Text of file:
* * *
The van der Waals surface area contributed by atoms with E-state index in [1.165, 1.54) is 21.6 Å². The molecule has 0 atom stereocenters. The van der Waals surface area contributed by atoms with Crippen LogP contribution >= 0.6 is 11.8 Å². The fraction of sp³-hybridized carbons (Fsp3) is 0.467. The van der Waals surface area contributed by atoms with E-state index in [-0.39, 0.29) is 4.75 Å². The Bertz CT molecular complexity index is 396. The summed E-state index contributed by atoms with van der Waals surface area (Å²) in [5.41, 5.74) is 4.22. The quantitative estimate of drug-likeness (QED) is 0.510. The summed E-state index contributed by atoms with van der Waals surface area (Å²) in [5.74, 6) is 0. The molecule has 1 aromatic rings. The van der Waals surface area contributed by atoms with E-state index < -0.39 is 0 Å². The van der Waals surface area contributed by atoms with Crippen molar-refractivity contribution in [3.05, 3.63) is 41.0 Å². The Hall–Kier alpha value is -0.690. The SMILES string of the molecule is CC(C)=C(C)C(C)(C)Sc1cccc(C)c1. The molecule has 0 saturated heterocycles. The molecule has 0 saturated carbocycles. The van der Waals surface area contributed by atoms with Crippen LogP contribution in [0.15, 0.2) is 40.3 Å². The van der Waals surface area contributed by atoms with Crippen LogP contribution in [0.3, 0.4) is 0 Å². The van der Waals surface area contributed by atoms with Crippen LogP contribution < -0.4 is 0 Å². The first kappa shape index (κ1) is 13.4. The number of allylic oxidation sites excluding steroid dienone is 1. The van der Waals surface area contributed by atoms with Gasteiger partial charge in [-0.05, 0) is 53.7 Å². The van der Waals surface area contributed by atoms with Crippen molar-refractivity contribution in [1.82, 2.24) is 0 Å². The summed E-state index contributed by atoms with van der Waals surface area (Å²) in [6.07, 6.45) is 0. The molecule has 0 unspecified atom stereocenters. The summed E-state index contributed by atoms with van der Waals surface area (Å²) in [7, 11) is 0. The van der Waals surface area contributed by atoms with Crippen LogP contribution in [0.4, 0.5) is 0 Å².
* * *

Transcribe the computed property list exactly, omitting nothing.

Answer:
The van der Waals surface area contributed by atoms with E-state index in [1.165, 1.54) is 21.6 Å². The molecule has 0 atom stereocenters. The van der Waals surface area contributed by atoms with Crippen LogP contribution >= 0.6 is 11.8 Å². The fraction of sp³-hybridized carbons (Fsp3) is 0.467. The van der Waals surface area contributed by atoms with E-state index in [-0.39, 0.29) is 4.75 Å². The Bertz CT molecular complexity index is 396. The summed E-state index contributed by atoms with van der Waals surface area (Å²) in [5.41, 5.74) is 4.22. The quantitative estimate of drug-likeness (QED) is 0.510. The summed E-state index contributed by atoms with van der Waals surface area (Å²) in [5.74, 6) is 0. The molecule has 1 aromatic rings. The van der Waals surface area contributed by atoms with E-state index < -0.39 is 0 Å². The van der Waals surface area contributed by atoms with Crippen molar-refractivity contribution in [3.05, 3.63) is 41.0 Å². The Hall–Kier alpha value is -0.690. The SMILES string of the molecule is CC(C)=C(C)C(C)(C)Sc1cccc(C)c1. The molecule has 0 saturated heterocycles. The molecule has 0 saturated carbocycles. The van der Waals surface area contributed by atoms with Crippen LogP contribution in [0.15, 0.2) is 40.3 Å². The van der Waals surface area contributed by atoms with Crippen LogP contribution in [0.3, 0.4) is 0 Å². The van der Waals surface area contributed by atoms with Crippen LogP contribution < -0.4 is 0 Å². The first kappa shape index (κ1) is 13.4. The number of allylic oxidation sites excluding steroid dienone is 1. The van der Waals surface area contributed by atoms with Gasteiger partial charge in [-0.05, 0) is 53.7 Å². The van der Waals surface area contributed by atoms with Crippen molar-refractivity contribution in [1.82, 2.24) is 0 Å². The summed E-state index contributed by atoms with van der Waals surface area (Å²) in [6.07, 6.45) is 0. The molecule has 0 unspecified atom stereocenters. The summed E-state index contributed by atoms with van der Waals surface area (Å²) in [7, 11) is 0. The van der Waals surface area contributed by atoms with Crippen LogP contribution in [0.4, 0.5) is 0 Å².